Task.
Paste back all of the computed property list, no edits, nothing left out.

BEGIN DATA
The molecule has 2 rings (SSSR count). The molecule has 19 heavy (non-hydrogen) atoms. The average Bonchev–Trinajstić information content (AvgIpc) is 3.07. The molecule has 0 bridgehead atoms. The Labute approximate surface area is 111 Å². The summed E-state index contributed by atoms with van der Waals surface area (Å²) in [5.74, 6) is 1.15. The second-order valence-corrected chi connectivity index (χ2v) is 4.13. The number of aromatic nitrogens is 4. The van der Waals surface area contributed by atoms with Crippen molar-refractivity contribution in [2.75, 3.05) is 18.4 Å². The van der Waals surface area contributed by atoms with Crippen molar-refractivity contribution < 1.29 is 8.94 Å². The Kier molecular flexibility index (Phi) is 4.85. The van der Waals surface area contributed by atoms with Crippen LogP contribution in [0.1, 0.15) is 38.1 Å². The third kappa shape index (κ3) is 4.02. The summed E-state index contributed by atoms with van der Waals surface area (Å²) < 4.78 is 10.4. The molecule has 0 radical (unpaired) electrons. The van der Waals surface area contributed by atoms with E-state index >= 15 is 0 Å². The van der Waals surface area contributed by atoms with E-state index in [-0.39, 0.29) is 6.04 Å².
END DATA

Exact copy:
The molecule has 2 rings (SSSR count). The molecule has 19 heavy (non-hydrogen) atoms. The average Bonchev–Trinajstić information content (AvgIpc) is 3.07. The molecule has 0 bridgehead atoms. The Labute approximate surface area is 111 Å². The summed E-state index contributed by atoms with van der Waals surface area (Å²) in [5.74, 6) is 1.15. The second-order valence-corrected chi connectivity index (χ2v) is 4.13. The number of aromatic nitrogens is 4. The van der Waals surface area contributed by atoms with Crippen molar-refractivity contribution in [2.75, 3.05) is 18.4 Å². The van der Waals surface area contributed by atoms with Crippen molar-refractivity contribution < 1.29 is 8.94 Å². The Kier molecular flexibility index (Phi) is 4.85. The van der Waals surface area contributed by atoms with Crippen LogP contribution in [0.1, 0.15) is 38.1 Å². The third kappa shape index (κ3) is 4.02. The summed E-state index contributed by atoms with van der Waals surface area (Å²) < 4.78 is 10.4. The molecule has 0 radical (unpaired) electrons. The van der Waals surface area contributed by atoms with E-state index >= 15 is 0 Å². The van der Waals surface area contributed by atoms with E-state index in [-0.39, 0.29) is 6.04 Å².